4:35: Cops circled a bunch of protestors on the sidewalk and arrested a few. Letting some go now.
4:38pm: Multiple good friends of mine have already been arrested today, and I think more of them are kettled right now.
4:42pm: Okay, my friends who were kettled were let go without arrest.
7:35pm: Back in Zuccotti after gettin’ food and charging my computer. Still tons of people in the park.
9:07pm: Cops are setting up floodlights all over zuccotti park. Not turned on yet, but they’re ready to go.
10:08pm: Cops trying to clear zuccotti park right now!!
10:20pm: Protestors sitting down in a circle in zuccotti park, holding hands. Super calm. Most cops are back outside the barricades.
10:32pm: The cops did come into zuccotti and tried to sweep us out, telling peopole they had to be out within 3 minutes. Then they backed down.
10:37pm: Cops just turned on one of the flood lights at zuccotti park.
10:52pm: I’m leaving zuccotti park. People are still there, but I haven’t slept in 36 hours, and I still have more photos to edit/post, so it’s gonna be a late night.
September 18, 3:31pm: One of my favorite parts about yesterday was that even though there were times where things would get tense, and people would be arrested brutally or shoved around by cops… we still kept a festive spirit throughout the day. People were constantly cheerily saying “happy birthday” to people they passed by, confetti was being shot into the air, and people were just overall having a good time celebrating the first birthday of Occupy Wall Street.
I am an independent activist/photojournalist, and I don’t get paid for what I do. If you enjoy getting my updates from the front lines, please consider donating to help out with living costs. You can donate here. Thank you.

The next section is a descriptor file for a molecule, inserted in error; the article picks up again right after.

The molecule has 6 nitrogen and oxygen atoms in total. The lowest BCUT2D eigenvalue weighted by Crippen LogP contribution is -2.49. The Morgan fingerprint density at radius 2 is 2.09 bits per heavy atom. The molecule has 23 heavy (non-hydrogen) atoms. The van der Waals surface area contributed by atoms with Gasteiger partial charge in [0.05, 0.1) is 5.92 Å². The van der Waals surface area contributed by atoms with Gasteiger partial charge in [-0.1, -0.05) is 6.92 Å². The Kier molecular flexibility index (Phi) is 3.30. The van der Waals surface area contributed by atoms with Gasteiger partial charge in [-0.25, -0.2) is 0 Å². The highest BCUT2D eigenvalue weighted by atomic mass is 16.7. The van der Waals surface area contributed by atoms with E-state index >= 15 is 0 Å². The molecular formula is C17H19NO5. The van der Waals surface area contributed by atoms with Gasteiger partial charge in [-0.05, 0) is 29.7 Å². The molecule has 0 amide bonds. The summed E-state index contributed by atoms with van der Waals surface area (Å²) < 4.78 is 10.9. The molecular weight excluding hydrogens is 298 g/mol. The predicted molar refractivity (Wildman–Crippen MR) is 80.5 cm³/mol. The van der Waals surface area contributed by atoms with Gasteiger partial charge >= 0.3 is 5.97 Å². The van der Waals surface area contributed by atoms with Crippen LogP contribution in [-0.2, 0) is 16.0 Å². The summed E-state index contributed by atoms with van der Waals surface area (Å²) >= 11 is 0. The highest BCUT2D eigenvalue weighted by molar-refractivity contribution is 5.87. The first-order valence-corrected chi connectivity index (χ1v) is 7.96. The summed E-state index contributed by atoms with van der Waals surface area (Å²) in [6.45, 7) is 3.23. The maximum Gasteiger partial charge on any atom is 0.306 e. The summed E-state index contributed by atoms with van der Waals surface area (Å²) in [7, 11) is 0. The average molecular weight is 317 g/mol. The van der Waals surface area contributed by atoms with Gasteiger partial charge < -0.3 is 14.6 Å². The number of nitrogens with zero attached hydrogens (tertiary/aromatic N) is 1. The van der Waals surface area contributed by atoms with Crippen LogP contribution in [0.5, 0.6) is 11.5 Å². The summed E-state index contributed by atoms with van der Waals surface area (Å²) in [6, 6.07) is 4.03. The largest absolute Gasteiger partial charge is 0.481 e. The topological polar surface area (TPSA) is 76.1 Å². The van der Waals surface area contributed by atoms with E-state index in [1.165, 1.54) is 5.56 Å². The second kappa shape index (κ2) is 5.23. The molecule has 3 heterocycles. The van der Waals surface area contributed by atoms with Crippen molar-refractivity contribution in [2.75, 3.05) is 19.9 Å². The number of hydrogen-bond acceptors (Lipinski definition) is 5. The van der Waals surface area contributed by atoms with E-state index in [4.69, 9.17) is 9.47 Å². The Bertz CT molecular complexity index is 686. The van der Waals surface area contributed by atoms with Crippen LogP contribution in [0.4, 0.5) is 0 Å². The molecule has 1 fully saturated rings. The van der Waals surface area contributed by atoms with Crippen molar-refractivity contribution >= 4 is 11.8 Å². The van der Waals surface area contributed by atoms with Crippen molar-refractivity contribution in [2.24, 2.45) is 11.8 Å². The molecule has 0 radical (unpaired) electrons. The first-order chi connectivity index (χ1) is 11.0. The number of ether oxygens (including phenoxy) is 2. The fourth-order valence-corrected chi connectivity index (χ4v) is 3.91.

Posted on September 10, 2012
There had been talk of a possible teachers strike in Chicago for awhile now, but today, the strike officially started. I always get overly giddy when I see workers going on strike. Why? Because they’re taking things into their own hands instead of relying on the politicians who let us down time and time again. Our government is owned by the wealthy elite, so most democratic and republican politicians don’t give a fuck about the working class. All they care about is keeping their wealthy backers happy… which involves enacting policies that benefit the rich and shit on the poor.
No more relying on our “elected” officials to stand up for the majority of Americans! In order to create the change we want to see, we need to use direct action.
As long as we, the people, are willing to stand up for ourselves, and get our hands a little dirty, we CAN be the change we want to see… without relying on bought and paid for politicians. Chicago Teachers Union, I applaud you for taking things into your own hands. Hopefully the rest of the nation will follow…
I am an independent activist/photojournalist, and I don’t get paid for what I do. If you enjoy getting my updates from the front lines, please consider donating to help out with food, transportation costs, and other necessities. You can donate here. Thank you.